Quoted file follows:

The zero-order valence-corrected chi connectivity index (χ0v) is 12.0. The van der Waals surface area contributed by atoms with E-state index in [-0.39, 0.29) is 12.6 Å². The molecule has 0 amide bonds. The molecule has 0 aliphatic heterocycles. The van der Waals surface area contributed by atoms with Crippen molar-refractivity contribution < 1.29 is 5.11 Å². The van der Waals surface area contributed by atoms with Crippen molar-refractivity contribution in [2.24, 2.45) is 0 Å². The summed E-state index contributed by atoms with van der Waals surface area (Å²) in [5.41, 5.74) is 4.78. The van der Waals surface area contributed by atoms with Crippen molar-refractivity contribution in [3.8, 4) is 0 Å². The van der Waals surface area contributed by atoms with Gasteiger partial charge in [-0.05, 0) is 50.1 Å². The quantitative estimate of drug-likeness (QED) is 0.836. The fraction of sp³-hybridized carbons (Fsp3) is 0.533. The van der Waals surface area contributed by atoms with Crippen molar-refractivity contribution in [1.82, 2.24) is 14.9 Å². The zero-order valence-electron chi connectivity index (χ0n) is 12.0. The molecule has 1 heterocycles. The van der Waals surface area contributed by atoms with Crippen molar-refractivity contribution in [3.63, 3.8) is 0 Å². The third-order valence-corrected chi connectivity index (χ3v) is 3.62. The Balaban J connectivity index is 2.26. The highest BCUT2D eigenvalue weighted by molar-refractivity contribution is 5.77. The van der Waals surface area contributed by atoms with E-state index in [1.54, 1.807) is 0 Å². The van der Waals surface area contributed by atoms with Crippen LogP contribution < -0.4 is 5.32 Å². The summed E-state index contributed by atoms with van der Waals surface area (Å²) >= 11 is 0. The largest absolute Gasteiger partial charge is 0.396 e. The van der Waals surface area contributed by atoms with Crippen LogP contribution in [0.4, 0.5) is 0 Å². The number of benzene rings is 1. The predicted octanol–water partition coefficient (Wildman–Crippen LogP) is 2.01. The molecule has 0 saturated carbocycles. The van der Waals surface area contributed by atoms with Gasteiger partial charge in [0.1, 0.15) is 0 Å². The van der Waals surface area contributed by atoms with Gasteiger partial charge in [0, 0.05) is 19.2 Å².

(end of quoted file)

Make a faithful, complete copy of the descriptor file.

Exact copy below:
The zero-order valence-corrected chi connectivity index (χ0v) is 12.0. The van der Waals surface area contributed by atoms with E-state index in [-0.39, 0.29) is 12.6 Å². The molecule has 0 amide bonds. The molecule has 0 aliphatic heterocycles. The van der Waals surface area contributed by atoms with Crippen molar-refractivity contribution < 1.29 is 5.11 Å². The van der Waals surface area contributed by atoms with Crippen molar-refractivity contribution in [2.24, 2.45) is 0 Å². The summed E-state index contributed by atoms with van der Waals surface area (Å²) in [5.41, 5.74) is 4.78. The van der Waals surface area contributed by atoms with Crippen molar-refractivity contribution in [3.8, 4) is 0 Å². The van der Waals surface area contributed by atoms with Gasteiger partial charge in [-0.05, 0) is 50.1 Å². The quantitative estimate of drug-likeness (QED) is 0.836. The fraction of sp³-hybridized carbons (Fsp3) is 0.533. The van der Waals surface area contributed by atoms with Crippen molar-refractivity contribution in [1.82, 2.24) is 14.9 Å². The zero-order valence-electron chi connectivity index (χ0n) is 12.0. The molecule has 1 heterocycles. The van der Waals surface area contributed by atoms with Crippen molar-refractivity contribution in [3.63, 3.8) is 0 Å². The third-order valence-corrected chi connectivity index (χ3v) is 3.62. The Balaban J connectivity index is 2.26. The highest BCUT2D eigenvalue weighted by molar-refractivity contribution is 5.77. The van der Waals surface area contributed by atoms with E-state index in [1.54, 1.807) is 0 Å². The van der Waals surface area contributed by atoms with Crippen LogP contribution < -0.4 is 5.32 Å². The summed E-state index contributed by atoms with van der Waals surface area (Å²) >= 11 is 0. The largest absolute Gasteiger partial charge is 0.396 e. The van der Waals surface area contributed by atoms with Crippen LogP contribution in [0.4, 0.5) is 0 Å². The number of benzene rings is 1. The predicted octanol–water partition coefficient (Wildman–Crippen LogP) is 2.01. The molecule has 0 saturated carbocycles. The van der Waals surface area contributed by atoms with Gasteiger partial charge in [0.1, 0.15) is 0 Å². The van der Waals surface area contributed by atoms with Gasteiger partial charge in [0, 0.05) is 19.2 Å².